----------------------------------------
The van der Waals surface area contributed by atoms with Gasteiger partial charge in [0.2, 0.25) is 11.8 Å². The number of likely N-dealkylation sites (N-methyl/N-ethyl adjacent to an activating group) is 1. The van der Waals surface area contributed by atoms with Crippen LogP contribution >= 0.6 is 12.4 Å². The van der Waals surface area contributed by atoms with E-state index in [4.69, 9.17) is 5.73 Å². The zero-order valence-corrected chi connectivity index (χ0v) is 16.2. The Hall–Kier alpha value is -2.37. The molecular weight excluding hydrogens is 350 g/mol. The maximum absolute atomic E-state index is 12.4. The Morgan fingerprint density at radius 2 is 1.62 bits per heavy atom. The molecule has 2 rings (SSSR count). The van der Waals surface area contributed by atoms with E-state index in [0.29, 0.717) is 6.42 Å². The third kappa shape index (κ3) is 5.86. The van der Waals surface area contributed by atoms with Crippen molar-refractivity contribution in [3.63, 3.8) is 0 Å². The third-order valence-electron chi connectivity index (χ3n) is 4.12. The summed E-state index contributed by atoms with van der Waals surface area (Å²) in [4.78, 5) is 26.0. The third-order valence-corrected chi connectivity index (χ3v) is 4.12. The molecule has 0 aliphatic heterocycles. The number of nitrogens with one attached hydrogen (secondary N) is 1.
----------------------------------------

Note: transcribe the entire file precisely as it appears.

The van der Waals surface area contributed by atoms with Gasteiger partial charge in [0.2, 0.25) is 11.8 Å². The number of likely N-dealkylation sites (N-methyl/N-ethyl adjacent to an activating group) is 1. The van der Waals surface area contributed by atoms with Crippen LogP contribution >= 0.6 is 12.4 Å². The van der Waals surface area contributed by atoms with E-state index in [4.69, 9.17) is 5.73 Å². The zero-order valence-corrected chi connectivity index (χ0v) is 16.2. The Hall–Kier alpha value is -2.37. The molecular weight excluding hydrogens is 350 g/mol. The maximum absolute atomic E-state index is 12.4. The Morgan fingerprint density at radius 2 is 1.62 bits per heavy atom. The molecule has 2 rings (SSSR count). The van der Waals surface area contributed by atoms with E-state index in [0.29, 0.717) is 6.42 Å². The third kappa shape index (κ3) is 5.86. The van der Waals surface area contributed by atoms with Crippen molar-refractivity contribution in [3.63, 3.8) is 0 Å². The third-order valence-electron chi connectivity index (χ3n) is 4.12. The summed E-state index contributed by atoms with van der Waals surface area (Å²) in [4.78, 5) is 26.0. The third-order valence-corrected chi connectivity index (χ3v) is 4.12. The molecule has 0 aliphatic heterocycles. The number of nitrogens with one attached hydrogen (secondary N) is 1.